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Talking to 2019 Autodesk Innovator of the Year—Amr Raafat of Windover Construction

Trained as an architect, Amr talks to us about Windover Construction’s award-winning project and the innovations at his company using VDC technologies like Hololens and drones.

ARCHITOSH GOT A CHANCE TO TALK TO AMR RAAFAT, Vice President of VDC and Technology at Massachusetts-based Windover Construction, and the first U.S. citizen to win the ‘Innovator of the Year’ award as part of the 2019 Autodesk AEC Excellence Awards. Below are segments of our conversation about how Windover Construction—which itself was an AEC Excellence Awards winner for Construction (under $100 million) category—is leading in digital innovation for its creative use of BIM, drones, laser scanning, and integration of modular technology.

On the Awards

Autodesk’s ‘Innovator of the Year’ award is an international award recognizing an individual that is leading, changing, and transforming the design and/or construction process in a positive way. It is a specialized award given out as part of the Autodesk AEC Excellence Awards, with the award ceremony happening concurrently with Autodesk University.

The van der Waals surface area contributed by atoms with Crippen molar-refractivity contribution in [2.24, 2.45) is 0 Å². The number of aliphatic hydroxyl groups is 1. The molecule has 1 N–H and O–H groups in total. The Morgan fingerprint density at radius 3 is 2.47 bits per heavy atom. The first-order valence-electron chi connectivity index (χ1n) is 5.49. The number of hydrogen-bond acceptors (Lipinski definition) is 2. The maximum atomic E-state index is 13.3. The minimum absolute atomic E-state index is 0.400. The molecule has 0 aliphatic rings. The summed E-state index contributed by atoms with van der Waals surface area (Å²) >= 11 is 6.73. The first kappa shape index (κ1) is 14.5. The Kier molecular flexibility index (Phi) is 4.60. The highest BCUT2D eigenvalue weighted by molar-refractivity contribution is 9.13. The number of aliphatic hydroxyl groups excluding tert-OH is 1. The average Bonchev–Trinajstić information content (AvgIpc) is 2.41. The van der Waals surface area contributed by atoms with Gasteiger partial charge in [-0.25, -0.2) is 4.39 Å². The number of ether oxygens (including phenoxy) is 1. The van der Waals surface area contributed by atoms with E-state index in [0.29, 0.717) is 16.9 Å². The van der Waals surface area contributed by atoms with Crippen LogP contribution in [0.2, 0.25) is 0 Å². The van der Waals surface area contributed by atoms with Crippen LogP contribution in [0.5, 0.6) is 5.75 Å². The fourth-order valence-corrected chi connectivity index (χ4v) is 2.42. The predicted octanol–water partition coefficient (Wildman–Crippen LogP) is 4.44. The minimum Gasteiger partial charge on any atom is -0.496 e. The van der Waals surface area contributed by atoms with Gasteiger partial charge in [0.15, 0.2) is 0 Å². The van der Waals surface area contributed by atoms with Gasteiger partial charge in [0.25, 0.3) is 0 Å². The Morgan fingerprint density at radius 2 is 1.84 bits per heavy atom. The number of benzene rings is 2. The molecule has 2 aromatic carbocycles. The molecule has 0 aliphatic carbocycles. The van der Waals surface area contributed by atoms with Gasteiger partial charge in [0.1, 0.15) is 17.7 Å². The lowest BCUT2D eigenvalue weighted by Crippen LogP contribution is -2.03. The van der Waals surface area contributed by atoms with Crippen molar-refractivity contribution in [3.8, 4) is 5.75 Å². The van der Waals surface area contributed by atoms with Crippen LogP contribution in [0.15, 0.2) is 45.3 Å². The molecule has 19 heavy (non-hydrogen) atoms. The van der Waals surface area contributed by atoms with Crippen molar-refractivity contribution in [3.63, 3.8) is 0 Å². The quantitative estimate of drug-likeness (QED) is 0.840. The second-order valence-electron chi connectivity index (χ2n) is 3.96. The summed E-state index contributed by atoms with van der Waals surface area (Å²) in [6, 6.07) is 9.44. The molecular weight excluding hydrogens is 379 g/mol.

With these technologies that we have experimented with what we have learned is that designers can be much more flexible with their designs. Modular doesn’t have to be a shoebox.


Amr’s award was merited for his use of BIM, often meshed for the first time with drone mapping, laser scanning, virtual reality, mixed reality and other 3D technologies to solve some challenging problems in his company’s delivery of projects. He won out over 41 other global finalists.

Amr Raafat, Vice President VDC and Technology, Windover Construction, winner of the 2019 Autodesk of the Year award, part of Autodesk AEC Excellence Awards. (image: Autodesk / Architosh. All rights reserved.)

The AEC Excellent awards are described in detail on Architosh’s coverage. Windover Construction won for its groundbreaking combination of modular construction techniques and VDC (virtual design and construction) applications on CANVAS, an upscale, mixed-use, transit-oriented apartment community covering over 153,000 SF in Beverley, Massachusetts, a Boston-Metro community.

VDC at Windover Construction

Amr’s work at Windover entails pushing the envelope of what is possible in VDC workflows. Starting with the company a little over three years ago, Windover Construction hired him to lead a new position, VP of VDC and Technology. “At Windover what makes us a very different kind of construction company is the embracing of technology,” says Amr, who notes that the creation of his position is a sign of the company’s commitment to embracing and excelling at putting leading-edge technologies to work.

Amr Raafat, Vice President VDC and Technology and the company he work for, Windover Construction, were winners at last year’s Autodesk AEC Excellence Awards, from Autodesk University. (image: Windover Construction / Architosh. All rights reserved.)